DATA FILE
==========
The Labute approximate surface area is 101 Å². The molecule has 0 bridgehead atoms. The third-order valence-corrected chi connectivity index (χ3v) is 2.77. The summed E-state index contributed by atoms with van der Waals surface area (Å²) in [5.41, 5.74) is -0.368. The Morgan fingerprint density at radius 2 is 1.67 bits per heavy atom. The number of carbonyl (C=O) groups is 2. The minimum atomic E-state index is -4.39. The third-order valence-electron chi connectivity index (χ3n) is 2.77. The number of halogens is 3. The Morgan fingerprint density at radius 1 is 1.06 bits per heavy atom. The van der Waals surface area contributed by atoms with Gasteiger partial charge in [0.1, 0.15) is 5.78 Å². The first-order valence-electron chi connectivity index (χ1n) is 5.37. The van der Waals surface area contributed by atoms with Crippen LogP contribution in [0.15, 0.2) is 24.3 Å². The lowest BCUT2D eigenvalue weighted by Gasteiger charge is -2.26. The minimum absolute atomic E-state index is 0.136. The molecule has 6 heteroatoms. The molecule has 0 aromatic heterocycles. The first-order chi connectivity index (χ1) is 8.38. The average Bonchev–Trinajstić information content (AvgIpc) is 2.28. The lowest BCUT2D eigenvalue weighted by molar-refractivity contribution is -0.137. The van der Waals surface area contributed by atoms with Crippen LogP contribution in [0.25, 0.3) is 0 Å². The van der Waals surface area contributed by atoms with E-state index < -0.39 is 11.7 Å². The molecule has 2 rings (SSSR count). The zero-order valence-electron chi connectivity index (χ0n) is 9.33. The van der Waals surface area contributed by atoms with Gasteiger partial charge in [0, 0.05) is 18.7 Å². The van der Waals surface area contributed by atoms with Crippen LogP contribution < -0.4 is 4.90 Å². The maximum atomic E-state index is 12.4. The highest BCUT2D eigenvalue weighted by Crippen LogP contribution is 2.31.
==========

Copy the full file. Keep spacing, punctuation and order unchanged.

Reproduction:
The Labute approximate surface area is 101 Å². The molecule has 0 bridgehead atoms. The third-order valence-corrected chi connectivity index (χ3v) is 2.77. The summed E-state index contributed by atoms with van der Waals surface area (Å²) in [5.41, 5.74) is -0.368. The Morgan fingerprint density at radius 2 is 1.67 bits per heavy atom. The number of carbonyl (C=O) groups is 2. The minimum atomic E-state index is -4.39. The third-order valence-electron chi connectivity index (χ3n) is 2.77. The number of halogens is 3. The Morgan fingerprint density at radius 1 is 1.06 bits per heavy atom. The van der Waals surface area contributed by atoms with Gasteiger partial charge in [0.1, 0.15) is 5.78 Å². The first-order valence-electron chi connectivity index (χ1n) is 5.37. The van der Waals surface area contributed by atoms with Crippen LogP contribution in [0.15, 0.2) is 24.3 Å². The lowest BCUT2D eigenvalue weighted by Gasteiger charge is -2.26. The minimum absolute atomic E-state index is 0.136. The molecule has 6 heteroatoms. The molecule has 0 aromatic heterocycles. The first-order chi connectivity index (χ1) is 8.38. The average Bonchev–Trinajstić information content (AvgIpc) is 2.28. The lowest BCUT2D eigenvalue weighted by molar-refractivity contribution is -0.137. The van der Waals surface area contributed by atoms with Crippen LogP contribution in [0.25, 0.3) is 0 Å². The van der Waals surface area contributed by atoms with E-state index < -0.39 is 11.7 Å². The molecule has 2 rings (SSSR count). The zero-order valence-electron chi connectivity index (χ0n) is 9.33. The van der Waals surface area contributed by atoms with Gasteiger partial charge in [0, 0.05) is 18.7 Å². The van der Waals surface area contributed by atoms with Crippen LogP contribution < -0.4 is 4.90 Å². The maximum atomic E-state index is 12.4. The highest BCUT2D eigenvalue weighted by Crippen LogP contribution is 2.31.